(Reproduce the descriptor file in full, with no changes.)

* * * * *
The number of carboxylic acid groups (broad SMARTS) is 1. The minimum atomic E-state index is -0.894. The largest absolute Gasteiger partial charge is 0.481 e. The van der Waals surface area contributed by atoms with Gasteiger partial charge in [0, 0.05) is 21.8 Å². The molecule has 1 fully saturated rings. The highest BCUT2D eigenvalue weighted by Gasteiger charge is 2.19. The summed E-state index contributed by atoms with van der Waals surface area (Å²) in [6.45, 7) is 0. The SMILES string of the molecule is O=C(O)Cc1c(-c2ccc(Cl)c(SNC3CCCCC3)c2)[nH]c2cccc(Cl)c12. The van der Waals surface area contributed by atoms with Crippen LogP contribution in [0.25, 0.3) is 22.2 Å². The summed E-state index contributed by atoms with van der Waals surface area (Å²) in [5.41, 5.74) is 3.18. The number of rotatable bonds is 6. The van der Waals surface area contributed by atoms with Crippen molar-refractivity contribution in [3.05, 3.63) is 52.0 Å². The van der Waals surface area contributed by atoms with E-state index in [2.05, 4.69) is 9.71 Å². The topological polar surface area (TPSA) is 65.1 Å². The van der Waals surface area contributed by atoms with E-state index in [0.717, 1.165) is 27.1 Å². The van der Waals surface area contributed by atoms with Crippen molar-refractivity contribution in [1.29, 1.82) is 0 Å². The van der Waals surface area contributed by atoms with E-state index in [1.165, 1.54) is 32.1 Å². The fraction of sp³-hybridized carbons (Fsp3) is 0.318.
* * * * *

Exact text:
The number of carboxylic acid groups (broad SMARTS) is 1. The minimum atomic E-state index is -0.894. The largest absolute Gasteiger partial charge is 0.481 e. The van der Waals surface area contributed by atoms with Gasteiger partial charge in [0, 0.05) is 21.8 Å². The molecule has 1 fully saturated rings. The highest BCUT2D eigenvalue weighted by Gasteiger charge is 2.19. The summed E-state index contributed by atoms with van der Waals surface area (Å²) in [6.45, 7) is 0. The SMILES string of the molecule is O=C(O)Cc1c(-c2ccc(Cl)c(SNC3CCCCC3)c2)[nH]c2cccc(Cl)c12. The van der Waals surface area contributed by atoms with Crippen LogP contribution in [0.25, 0.3) is 22.2 Å². The summed E-state index contributed by atoms with van der Waals surface area (Å²) in [5.41, 5.74) is 3.18. The number of rotatable bonds is 6. The van der Waals surface area contributed by atoms with Crippen molar-refractivity contribution in [3.05, 3.63) is 52.0 Å². The van der Waals surface area contributed by atoms with E-state index in [2.05, 4.69) is 9.71 Å². The topological polar surface area (TPSA) is 65.1 Å². The van der Waals surface area contributed by atoms with E-state index in [0.717, 1.165) is 27.1 Å². The van der Waals surface area contributed by atoms with Crippen molar-refractivity contribution in [1.29, 1.82) is 0 Å². The van der Waals surface area contributed by atoms with E-state index in [1.165, 1.54) is 32.1 Å². The fraction of sp³-hybridized carbons (Fsp3) is 0.318.